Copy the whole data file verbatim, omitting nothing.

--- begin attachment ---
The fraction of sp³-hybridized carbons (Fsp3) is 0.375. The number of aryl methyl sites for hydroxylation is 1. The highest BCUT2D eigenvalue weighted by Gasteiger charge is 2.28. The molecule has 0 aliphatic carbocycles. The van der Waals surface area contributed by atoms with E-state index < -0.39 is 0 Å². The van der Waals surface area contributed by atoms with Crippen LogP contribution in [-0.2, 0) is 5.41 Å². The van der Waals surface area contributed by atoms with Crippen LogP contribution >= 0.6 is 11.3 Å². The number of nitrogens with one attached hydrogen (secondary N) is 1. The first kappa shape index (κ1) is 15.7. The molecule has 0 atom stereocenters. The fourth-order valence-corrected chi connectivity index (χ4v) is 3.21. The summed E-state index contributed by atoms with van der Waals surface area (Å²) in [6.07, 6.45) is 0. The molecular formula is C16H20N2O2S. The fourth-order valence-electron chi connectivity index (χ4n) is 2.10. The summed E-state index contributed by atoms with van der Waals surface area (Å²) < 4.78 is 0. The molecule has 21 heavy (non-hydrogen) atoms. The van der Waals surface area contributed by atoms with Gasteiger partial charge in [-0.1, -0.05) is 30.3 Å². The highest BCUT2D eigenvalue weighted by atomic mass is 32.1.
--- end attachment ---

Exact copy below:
The fraction of sp³-hybridized carbons (Fsp3) is 0.375. The number of aryl methyl sites for hydroxylation is 1. The highest BCUT2D eigenvalue weighted by Gasteiger charge is 2.28. The molecule has 0 aliphatic carbocycles. The van der Waals surface area contributed by atoms with E-state index < -0.39 is 0 Å². The van der Waals surface area contributed by atoms with Crippen LogP contribution in [-0.2, 0) is 5.41 Å². The van der Waals surface area contributed by atoms with Crippen LogP contribution >= 0.6 is 11.3 Å². The number of nitrogens with one attached hydrogen (secondary N) is 1. The first kappa shape index (κ1) is 15.7. The molecule has 0 atom stereocenters. The fourth-order valence-corrected chi connectivity index (χ4v) is 3.21. The summed E-state index contributed by atoms with van der Waals surface area (Å²) in [6.07, 6.45) is 0. The molecular formula is C16H20N2O2S. The fourth-order valence-electron chi connectivity index (χ4n) is 2.10. The summed E-state index contributed by atoms with van der Waals surface area (Å²) < 4.78 is 0. The molecule has 21 heavy (non-hydrogen) atoms. The van der Waals surface area contributed by atoms with Gasteiger partial charge in [-0.1, -0.05) is 30.3 Å². The highest BCUT2D eigenvalue weighted by atomic mass is 32.1.